While the Spotify model combines the Scrum at Scale approach with matrix-based organization, it diverges from the latter in important ways. For instance, in matrix-based organizations, similarly-skilled people are pooled into functional departments, assigned to projects based upon their department, and report to functional managers. The Spotify approach to Scrum at Scale gives much more weight to delivery. For example y-axis of the matrices’ dimension (vis a vis the Squad) is just a Scrum team. Team members are cross-functional and co-located. The matrices’ x-axis for Chapters and Guilds is primarily for sharing knowledge, tools, and skills.

Spotify’s Scrum at Scale implementation was tailored to the organization’s specific needs; the unique organization of Squads, Tribes, Chapters, and Guilds were helped their flexible approach.

Think of the Product Owner of the Squads along the y-axis as driving the product’s “what” and the Chapter Leads along the x-axis as driving the product’s “how.” As with Scrum itself, Scrum at Scale maintains the separation of concern and accountability between the “what” and the “how” as reflected in the distinction between the Scrum Master cycle and the Product Owner cycle. This conceived division of labor also corresponds to what Poppendieck calls the Professor and Entrepreneur model. The Product Owners are considered Entrepreneurs: they drive the fast pace of releases, respond to market conditions, and ensure appropriate prioritization. The Chapter Leads correspond to Professors: they maintain excellence in standards and practices, taking responsible for the product’s quality. There is a healthy tension between the PO’s tendency to push for speed and the Chapter Lead’s tendency toward thoroughness and technical excellence.

Anyone from any Squad is permitted to edit any system, which is necessary insofar as Squads are effectively feature teams and getting new features into production typically involves the editing of multiple systems. Empowering Squads to enter short feedback loops in this way ensures minimal decision latency. The latest CHAOS report suggests that decision latency is a leading indicator of project success or failure. This is also why Scrum at Scale has a PO on every team, thereby empowering teams to make decisions with minimal viable bureaucracy.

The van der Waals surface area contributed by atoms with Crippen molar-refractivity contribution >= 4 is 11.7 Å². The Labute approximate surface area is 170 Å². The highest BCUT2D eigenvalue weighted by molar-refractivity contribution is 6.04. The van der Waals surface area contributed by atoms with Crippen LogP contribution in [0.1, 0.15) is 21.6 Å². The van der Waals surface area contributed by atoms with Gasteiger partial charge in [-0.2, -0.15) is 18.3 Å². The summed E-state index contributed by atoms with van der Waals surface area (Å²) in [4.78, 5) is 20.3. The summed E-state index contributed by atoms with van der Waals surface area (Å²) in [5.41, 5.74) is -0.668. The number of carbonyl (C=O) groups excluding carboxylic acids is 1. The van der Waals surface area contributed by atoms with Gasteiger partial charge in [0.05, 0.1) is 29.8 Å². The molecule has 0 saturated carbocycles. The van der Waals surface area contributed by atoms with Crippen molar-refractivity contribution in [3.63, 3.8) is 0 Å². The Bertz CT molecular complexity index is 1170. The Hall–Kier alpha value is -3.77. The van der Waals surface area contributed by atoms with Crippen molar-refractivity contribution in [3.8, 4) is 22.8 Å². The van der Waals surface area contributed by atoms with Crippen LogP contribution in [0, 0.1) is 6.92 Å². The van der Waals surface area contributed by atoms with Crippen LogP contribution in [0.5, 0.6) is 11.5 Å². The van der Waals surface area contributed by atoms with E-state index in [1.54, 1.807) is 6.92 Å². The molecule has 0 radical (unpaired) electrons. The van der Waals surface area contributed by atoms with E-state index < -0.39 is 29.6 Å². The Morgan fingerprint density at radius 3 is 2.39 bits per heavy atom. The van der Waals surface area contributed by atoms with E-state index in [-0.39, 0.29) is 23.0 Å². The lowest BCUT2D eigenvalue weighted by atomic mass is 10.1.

To mitigate the obvious architectural risk of having cross-Squad edits conflict, Spotify also employs System Owners for each system. Often, System Owners come in pairs. One person approaches architecture management from an operations perspective and the other from a developer’s perspective. These two System Owner roles can be seen, respectively, as another implementation of the division between the Scrum Master cycle and the Product Owner cycle.

The Scrum at Scale framework was iterated on by Sutherland based on real-world experience and feedback from companies like Spotify.
While the description above might make it sound as though Spotify has scaled Scrum in a fixed manner, it should be pointed out that flexibility is key. Indeed, the above structure including Squads, Tribes, Chapters, and Guilds is only an ongoing snapshot of the Spotify model from the first few years. This is precisely the reason why the Scrum at Scale framework is lightweight and context-agnostic; it should allow the implementation to evolve organically at a sustainable pace while maintaining continuous improvement. Today’s scaled solutions for fast growth can sometimes give birth to tomorrow’s problems. Maintaining simplicity in scaling Scrum provides a framework for keeping abreast of inevitable change.

At the core of every agile implementation, whether scaled or not, is a spirit of innovation and continuous technical development. To help create a culture of innovation in their teams, Spotify introduced the notion of Hack Days. Squad members have 10% of their time alloted to Hack Days, where they are encouraged to work on any project of their choosing, whether it’s a new useful product or more whimsical and fun. Not only does this initiative boost happiness, it also encourages refinement of technical expertise and, sometimes, important product innovations.

The Scrum@Scale framework is the brainchild of Dr. Jeff Sutherland, the co-creator of Scrum and the founder of Scrum, Inc.; it naturally extends the core Scrum framework and enables organizations to deliver hyper-productive results.